NEWPORT DAILY NEWS - Portsmouth Waterfront Tract goes for $1.1 Million

September 26, 2018

By Derek Gomes 
Daily News staff writer

Posted Sep 26, 2018 at 7:39 PM

PORTSMOUTH - The winning bid during an auction Wednesday for 43 waterfront acres was $1.1 million.

Once all financial considerations are taken into account, the purchase price will eclipse $1.2 million, according to Justin Manning, who ran the auction on behalf of Massachusetts-based JJManning Auctioneers.

Manning, who is the company's president and chief financial officer, declined to identify who placed the winning bid, citing privacy concerns. He said seven bidders, including five from Rhode Island and Massachusetts, participated in the auction held at the site. The other two bidders were from the West Coast, he said during a phone interview Wednesday afternoon.

The site is sandwiched between the Melville marina and boatyard to the north and the Weaver Cove public boat launch to the south. The current owner is Melville Associates LP, a company apparently associated with developer J. Brian O'Neill. In December 2006, Melville Associates secured $14.1 million to purchase the site, according to a copy of the mortgage.

The goal was to build the "state's largest marina with room for mega-yachts, residences, shops, restaurants and marine businesses," The Daily News reported in March 2007. The site was approved for a 1,495-slip marina in October 1995, and O'Neill's plans called for nearly 1,000 housing units.

His other projects in Portsmouth, including the Carnegie Tower and Newport Beach Club, have come to fruition, while the Weaver Cove site remains untouched.

In August 2014, the Army Corps of Engineers New England District started a public comment period for a permit application from Melville Associates to build and maintain a marina with 887 slips on Weaver Cove. The agency eventually withdrew the application because Melville Associates did not provide additional information when prompted by the corps, according to agency spokesman Tim Dugan. There are no active permits pertaining to the property filed with the state Coastal Resources Management Council, according to a CRMC spokeswoman.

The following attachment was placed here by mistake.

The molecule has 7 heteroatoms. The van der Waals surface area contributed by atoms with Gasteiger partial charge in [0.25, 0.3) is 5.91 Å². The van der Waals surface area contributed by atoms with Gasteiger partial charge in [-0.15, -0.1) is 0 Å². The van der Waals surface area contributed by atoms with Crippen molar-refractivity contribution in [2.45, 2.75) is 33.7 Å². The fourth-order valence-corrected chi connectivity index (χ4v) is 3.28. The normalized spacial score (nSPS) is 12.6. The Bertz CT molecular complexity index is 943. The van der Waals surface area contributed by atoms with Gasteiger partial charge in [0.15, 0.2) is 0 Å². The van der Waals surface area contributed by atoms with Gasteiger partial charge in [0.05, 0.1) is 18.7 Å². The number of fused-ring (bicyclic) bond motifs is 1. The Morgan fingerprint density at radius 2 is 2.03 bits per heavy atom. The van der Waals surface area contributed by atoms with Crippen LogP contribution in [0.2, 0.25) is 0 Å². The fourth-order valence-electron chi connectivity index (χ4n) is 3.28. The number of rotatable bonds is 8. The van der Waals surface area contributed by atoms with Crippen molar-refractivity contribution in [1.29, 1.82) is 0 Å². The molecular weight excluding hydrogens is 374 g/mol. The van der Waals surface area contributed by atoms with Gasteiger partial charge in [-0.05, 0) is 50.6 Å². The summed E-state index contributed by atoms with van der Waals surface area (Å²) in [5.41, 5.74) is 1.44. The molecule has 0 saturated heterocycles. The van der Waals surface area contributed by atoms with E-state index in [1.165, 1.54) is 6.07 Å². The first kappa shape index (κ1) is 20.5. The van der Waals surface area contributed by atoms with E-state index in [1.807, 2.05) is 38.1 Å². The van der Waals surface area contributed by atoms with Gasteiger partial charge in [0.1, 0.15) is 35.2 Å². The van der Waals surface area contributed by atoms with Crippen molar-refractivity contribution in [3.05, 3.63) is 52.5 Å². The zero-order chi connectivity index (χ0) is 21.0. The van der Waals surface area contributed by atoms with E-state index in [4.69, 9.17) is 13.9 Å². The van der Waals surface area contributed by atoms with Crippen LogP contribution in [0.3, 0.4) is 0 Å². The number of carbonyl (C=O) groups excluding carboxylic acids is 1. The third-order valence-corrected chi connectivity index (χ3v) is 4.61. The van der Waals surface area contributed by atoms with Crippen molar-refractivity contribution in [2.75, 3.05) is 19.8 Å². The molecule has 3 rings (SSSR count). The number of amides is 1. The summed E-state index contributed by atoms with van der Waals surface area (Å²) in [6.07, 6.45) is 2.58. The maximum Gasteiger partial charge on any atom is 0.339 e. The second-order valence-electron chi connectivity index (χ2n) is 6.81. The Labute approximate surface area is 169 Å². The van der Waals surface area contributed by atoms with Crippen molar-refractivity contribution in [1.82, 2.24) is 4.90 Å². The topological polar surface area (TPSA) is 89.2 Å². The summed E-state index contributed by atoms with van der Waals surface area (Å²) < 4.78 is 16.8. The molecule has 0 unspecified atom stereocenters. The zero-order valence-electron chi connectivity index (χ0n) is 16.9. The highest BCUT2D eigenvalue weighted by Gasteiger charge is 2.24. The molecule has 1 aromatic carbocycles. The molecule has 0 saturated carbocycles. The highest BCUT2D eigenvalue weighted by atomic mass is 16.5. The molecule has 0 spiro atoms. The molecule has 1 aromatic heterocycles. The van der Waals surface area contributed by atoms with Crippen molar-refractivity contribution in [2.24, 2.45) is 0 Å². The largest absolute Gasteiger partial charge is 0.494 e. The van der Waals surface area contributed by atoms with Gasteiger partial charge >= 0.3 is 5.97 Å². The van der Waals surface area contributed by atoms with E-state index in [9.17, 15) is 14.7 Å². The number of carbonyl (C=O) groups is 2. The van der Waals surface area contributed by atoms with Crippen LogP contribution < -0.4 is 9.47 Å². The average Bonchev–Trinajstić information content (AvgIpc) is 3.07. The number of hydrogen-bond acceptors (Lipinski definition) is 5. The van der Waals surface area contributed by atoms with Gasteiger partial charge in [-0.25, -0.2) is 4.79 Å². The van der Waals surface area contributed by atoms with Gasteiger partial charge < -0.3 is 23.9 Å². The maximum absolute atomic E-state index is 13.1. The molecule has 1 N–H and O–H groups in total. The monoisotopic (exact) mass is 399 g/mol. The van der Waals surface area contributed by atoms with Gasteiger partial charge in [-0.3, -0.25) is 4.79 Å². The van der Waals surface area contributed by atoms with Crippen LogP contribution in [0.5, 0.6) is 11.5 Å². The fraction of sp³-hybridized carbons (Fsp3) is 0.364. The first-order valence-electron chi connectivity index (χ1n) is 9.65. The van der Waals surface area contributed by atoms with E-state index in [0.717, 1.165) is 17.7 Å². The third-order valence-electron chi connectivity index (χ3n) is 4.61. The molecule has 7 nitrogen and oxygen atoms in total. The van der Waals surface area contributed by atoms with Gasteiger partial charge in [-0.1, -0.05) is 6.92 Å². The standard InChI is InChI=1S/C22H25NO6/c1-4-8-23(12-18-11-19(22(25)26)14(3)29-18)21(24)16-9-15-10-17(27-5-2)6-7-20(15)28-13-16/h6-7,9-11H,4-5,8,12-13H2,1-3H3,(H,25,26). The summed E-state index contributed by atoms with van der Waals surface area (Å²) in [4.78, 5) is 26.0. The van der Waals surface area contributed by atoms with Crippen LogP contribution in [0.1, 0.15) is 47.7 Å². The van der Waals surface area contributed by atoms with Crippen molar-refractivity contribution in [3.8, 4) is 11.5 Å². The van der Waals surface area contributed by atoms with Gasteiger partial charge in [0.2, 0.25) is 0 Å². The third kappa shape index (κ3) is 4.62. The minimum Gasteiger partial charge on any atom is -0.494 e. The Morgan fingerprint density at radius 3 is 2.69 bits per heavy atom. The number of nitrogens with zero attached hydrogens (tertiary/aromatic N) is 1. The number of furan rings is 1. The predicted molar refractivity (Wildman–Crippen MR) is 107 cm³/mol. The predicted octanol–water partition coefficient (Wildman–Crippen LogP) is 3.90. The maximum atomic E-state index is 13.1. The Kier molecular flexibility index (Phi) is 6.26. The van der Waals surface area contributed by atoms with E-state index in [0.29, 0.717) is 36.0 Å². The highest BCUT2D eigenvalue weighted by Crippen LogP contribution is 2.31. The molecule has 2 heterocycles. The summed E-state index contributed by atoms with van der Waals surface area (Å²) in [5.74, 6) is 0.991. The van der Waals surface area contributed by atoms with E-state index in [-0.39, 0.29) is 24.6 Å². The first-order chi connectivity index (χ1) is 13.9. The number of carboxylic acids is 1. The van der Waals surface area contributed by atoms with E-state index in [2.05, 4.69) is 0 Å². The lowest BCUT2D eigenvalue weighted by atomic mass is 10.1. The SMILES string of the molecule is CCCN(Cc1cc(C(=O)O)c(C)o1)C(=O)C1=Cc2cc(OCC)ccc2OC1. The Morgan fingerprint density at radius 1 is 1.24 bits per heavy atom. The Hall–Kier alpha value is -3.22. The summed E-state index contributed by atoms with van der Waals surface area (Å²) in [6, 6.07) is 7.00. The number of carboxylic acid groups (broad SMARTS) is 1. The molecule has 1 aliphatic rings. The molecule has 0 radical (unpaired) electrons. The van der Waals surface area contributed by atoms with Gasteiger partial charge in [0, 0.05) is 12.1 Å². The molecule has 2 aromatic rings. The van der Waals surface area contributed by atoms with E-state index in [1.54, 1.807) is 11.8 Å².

When no one answered Manning's call for a $2 million starting bid, he asked for $100,000, which sparked the bidding. Four of the seven bidders accounted for most of the action, he said.

"There's a substantial environmental cleanup [needed] at the site," Manning explained. "It will sell for the net value. The person is willing to pay 'x' minus what the remediation would be and that leads you to the final number. It could have gone higher if there were more bidders there, but probably fell in the range we expected based on everything that is related to the site."

The winning bidder signed a purchase-and-sales agreement, made an initial deposit and has 30 days to close on the property, a fairly straightforward process given the auction stipulated that the winning bidder will assume the property as-is, Manning said.

Asked what the auction means for the real estate market, he replied, "Whether people think the economy is changing or not, you had some deep-pocketed, able developers that competed for this asset and it's showing that things are fairly vibrant. And they're not making any more waterfront.